We do not deal in such abstractions, but in concrete cases. It seems that the concrete case that this is about is not on the English Wikipedia. The question needs to be asked on the Croatian Wikipedia or, in extremis, at meta:. There is nothing we can do about it here. Phil Bridger (talk) 21:18, 28 December 2022 (UTC)Reply[reply]
@Phil Bridger: What does Croatian Wikipedia have to do with this question? I am interested in how a RS is discussed on the English Wikipedia. What I as editor must present to challenge some RS? Do I give a personal opinion or do I have to quote reviews ie RS. Well, I can't put a book of some American academic here and say my personally opinion ie that the book is not good? And that my opinion will be taken into account. I guess I have to prove my opinion with something. We are not both historians and reviewers. Mikola22 (talk) 21:53, 28 December 2022 (UTC)Reply[reply]
Then what concrete case on the English Wikipedia is this about? Phil Bridger (talk) 21:57, 28 December 2022 (UTC)Reply[reply]
I said, the discussion itself. Not a specific discussion, but a discussion in general. Which is the rule in such cases? Let's say we have the strongest RS on the globe, the same was put up for discussion on Reliable sources/Noticeboard. Some editor comes and gives his personal opinion about this RS, that according to him it is not a quality source. Is this the correct way to dispute a source? Or he must expose negative reviews, other RS, etc. Mikola22 (talk) 22:10, 28 December 2022 (UTC)Reply[reply]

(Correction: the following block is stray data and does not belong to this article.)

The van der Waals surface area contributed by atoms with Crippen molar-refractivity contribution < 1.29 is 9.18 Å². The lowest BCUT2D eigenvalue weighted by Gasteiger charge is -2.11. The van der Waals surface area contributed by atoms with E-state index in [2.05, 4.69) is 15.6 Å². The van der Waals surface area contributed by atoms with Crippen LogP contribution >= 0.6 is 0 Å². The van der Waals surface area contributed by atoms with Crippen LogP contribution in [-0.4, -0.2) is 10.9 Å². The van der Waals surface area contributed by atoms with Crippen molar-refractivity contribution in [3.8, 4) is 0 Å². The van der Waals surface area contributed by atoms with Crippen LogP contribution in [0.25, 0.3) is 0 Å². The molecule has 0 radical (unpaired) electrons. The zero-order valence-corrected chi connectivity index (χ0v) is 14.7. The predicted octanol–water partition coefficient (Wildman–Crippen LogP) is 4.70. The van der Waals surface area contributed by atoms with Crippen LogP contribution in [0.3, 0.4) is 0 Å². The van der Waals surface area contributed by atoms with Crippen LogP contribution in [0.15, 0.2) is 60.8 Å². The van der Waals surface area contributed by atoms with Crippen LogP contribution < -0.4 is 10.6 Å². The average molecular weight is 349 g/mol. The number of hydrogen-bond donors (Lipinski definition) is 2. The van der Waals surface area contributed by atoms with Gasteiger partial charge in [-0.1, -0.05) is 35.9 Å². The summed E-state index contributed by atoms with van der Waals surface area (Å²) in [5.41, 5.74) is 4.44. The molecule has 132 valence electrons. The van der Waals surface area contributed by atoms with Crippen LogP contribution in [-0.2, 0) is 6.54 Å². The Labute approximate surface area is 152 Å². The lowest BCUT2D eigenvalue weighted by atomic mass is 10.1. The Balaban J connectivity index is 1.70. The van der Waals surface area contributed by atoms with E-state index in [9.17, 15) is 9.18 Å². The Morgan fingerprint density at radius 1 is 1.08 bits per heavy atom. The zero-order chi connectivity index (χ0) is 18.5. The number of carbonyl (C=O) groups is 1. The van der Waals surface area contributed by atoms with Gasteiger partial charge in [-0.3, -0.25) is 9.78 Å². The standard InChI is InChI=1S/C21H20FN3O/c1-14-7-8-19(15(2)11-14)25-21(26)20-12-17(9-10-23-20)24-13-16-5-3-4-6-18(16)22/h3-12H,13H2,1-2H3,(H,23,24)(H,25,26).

I repeat that it all depends on the specific case. English Wikipedia policies and guidelines are summaries of what we do in such cases, not statute laws that try to predict what someone might do in a hypothetical case. Phil Bridger (talk) 22:17, 28 December 2022 (UTC)Reply[reply]
To say the same thing in a different way, what use would an answer on specific simpler-than-reality hypothetical case be other than to mis-apply it to a different case? RSN works by multiple people weighing multiple considerations for the specific case. Overall I think that that works pretty well. As a mere observation of that process, I think that credible convincing arguments and observations formulated by the participant (and not necessarily quoting a source commenting on a source) are a common thing that influences the discussion. North8000 (talk) 22:45, 28 December 2022 (UTC)Reply[reply]
@Donald Albury, MrOllie, Firefangledfeathers, and North8000: Guys let's try again. We have RS of some historian. The same source is published by the best publisher. Some editor put this RS on Reliable sources/Noticeboard for discussion. After that, some editors come and start reviewing the book themselves. That is, there is false information on this page, the author made a mistake od this pages, the context the author gives is wrong, this information is not possible because my personal opinion is that it is impossible, here things happened completely differently and not as described by the author, and therefore it cannot be RS for Wikipedia. I am interested in whether this way of proving the quality of RS is allowed or not. That is, whether such an editor's opinion is taken into account? I am not saying whether this is allowed to the editor because everyone can express their opinion, but whether it is taken as relevant evidence which other editors can also take as evidence (someone's private anonymous review) Try to answer me specifically yes or no. So let's start with this question first.
My experience with this Wikipedia is that in the beginning (until I didn't know the rules yet) I also contested the sources(books) in such a way, but my opinion was not taken into account considering that it is not written anywhere ie in RS and that my personal opinion means nothing without RS. That I cannot challenge RS ie some book of historian only with my opinion. I must have quality reviews that say so. Mikola22 (talk) 06:58, 29 December 2022 (UTC)Reply[reply]